SB 907

85(R) - 2017
Senate Health & Human Services
Senate Health & Human Services
Health & Human Services

Companion Bill

HB 1542

Vote Recommendation

  • Neutral
  • Neutral
  • Neutral
  • Neutral
  • Neutral


Brian Birdwell

Bill Caption

Relating to the definition of the least restrictive environment for the placement of children in foster care. 

Fiscal Notes

From the LBB: No significant fiscal implication to the State is anticipated. This legislation will not take effect in the absence of a specific appropriation for its implementation by the 85th Legislature.

Bill Analysis

This bill would require that the department place a child who needs basic or moderate services in the least restrictive environment necessary to meet their needs. The "least restrictive environment" is defined in this bill as a placement for a child that is the most home-like setting in comparison to all other available settings. Section 2 of the bill stipulates that if a kinship placement is not possible, a foster care or cottage home placement is considered least restrictive. 

Vote Recommendation Notes

We agree with the aim of this legislation to place children who have been judicially removed from their biological parents in the most home-like setting possible so the child can have the least disruptive childhood under the circumstances. We are unconvinced of the wisdom of designating cottage homes as statutorily equal to foster care placement as a least restrictive environment in the absence of a kinship placement.

It is our view that the first option is to keep children with their biological parents if possible and that if judicial removal is absolutely necessary, kinship placement is least restrictive and least disruptive. It is our view that in the absence of kinship placement, traditional foster care is usually the next best alternative. However, we recognize the value and importance of cottage homes on the continuum of care and appreciate that there are unique circumstances in which it is in a child's best interest to be placed in a cottage home rather than in a foster home.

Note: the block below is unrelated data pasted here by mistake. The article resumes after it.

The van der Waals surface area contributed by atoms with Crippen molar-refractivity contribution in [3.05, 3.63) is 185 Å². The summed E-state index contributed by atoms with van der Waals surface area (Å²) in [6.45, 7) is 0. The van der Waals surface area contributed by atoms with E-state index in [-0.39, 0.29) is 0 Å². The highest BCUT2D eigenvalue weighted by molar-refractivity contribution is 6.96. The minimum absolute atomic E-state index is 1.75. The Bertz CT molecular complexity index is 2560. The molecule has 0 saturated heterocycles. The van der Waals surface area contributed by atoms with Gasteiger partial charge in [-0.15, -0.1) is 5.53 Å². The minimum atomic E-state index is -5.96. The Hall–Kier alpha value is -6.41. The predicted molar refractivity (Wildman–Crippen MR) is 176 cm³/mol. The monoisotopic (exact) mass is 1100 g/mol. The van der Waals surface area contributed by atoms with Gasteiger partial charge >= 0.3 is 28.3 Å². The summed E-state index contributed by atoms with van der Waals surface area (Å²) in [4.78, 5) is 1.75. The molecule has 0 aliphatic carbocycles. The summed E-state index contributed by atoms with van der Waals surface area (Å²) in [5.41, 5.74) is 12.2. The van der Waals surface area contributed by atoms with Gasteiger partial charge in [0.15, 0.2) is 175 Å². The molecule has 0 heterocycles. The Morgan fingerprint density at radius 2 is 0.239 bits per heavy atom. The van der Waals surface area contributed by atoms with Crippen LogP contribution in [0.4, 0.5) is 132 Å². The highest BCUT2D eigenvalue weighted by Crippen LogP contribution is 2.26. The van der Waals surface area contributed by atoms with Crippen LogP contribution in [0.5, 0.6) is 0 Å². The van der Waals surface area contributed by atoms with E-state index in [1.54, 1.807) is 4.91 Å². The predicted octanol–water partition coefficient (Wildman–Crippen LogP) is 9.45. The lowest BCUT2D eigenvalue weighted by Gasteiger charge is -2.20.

We have listened to stakeholders on both sides of this issue and find a great deal of merit in the arguments on both sides; this is because both sides are an important part of the solution to the problems currently endemic to our foster system. Clearly foster homes are not always less restrictive than cottage homes. Some children's unique circumstances suit them to thrive in cottage homes when they would otherwise struggle in foster homes. Whether the role of cottage homes merits equal status with foster homes as a next option in the absence of kinship placement is not something we are able to definitively ascertain as it relates to our liberty principles at this time. For this reason we choose not to take a position on SB 907.